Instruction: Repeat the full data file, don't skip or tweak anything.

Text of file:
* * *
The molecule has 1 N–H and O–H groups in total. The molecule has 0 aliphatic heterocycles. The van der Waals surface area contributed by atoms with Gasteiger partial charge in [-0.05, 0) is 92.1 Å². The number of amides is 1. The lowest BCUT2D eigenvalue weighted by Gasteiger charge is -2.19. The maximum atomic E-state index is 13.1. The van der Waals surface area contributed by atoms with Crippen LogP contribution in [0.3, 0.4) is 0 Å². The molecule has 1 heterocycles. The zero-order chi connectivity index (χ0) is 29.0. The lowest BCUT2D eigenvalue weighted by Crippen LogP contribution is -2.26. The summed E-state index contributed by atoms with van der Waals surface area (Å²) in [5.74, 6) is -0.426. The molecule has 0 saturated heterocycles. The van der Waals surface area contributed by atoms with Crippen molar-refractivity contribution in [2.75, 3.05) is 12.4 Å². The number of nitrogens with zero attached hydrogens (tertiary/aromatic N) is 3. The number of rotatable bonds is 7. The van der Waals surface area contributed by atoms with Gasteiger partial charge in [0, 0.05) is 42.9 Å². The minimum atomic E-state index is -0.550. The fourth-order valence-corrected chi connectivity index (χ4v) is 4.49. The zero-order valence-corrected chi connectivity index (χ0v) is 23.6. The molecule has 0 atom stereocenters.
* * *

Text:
The molecule has 1 N–H and O–H groups in total. The molecule has 0 aliphatic heterocycles. The van der Waals surface area contributed by atoms with Gasteiger partial charge in [-0.05, 0) is 92.1 Å². The number of amides is 1. The lowest BCUT2D eigenvalue weighted by Gasteiger charge is -2.19. The maximum atomic E-state index is 13.1. The van der Waals surface area contributed by atoms with Crippen LogP contribution in [0.3, 0.4) is 0 Å². The molecule has 1 heterocycles. The zero-order chi connectivity index (χ0) is 29.0. The lowest BCUT2D eigenvalue weighted by Crippen LogP contribution is -2.26. The summed E-state index contributed by atoms with van der Waals surface area (Å²) in [5.74, 6) is -0.426. The molecule has 0 saturated heterocycles. The van der Waals surface area contributed by atoms with Crippen molar-refractivity contribution in [2.75, 3.05) is 12.4 Å². The number of nitrogens with zero attached hydrogens (tertiary/aromatic N) is 3. The number of rotatable bonds is 7. The van der Waals surface area contributed by atoms with Gasteiger partial charge in [0, 0.05) is 42.9 Å². The minimum atomic E-state index is -0.550. The fourth-order valence-corrected chi connectivity index (χ4v) is 4.49. The zero-order valence-corrected chi connectivity index (χ0v) is 23.6. The molecule has 0 atom stereocenters.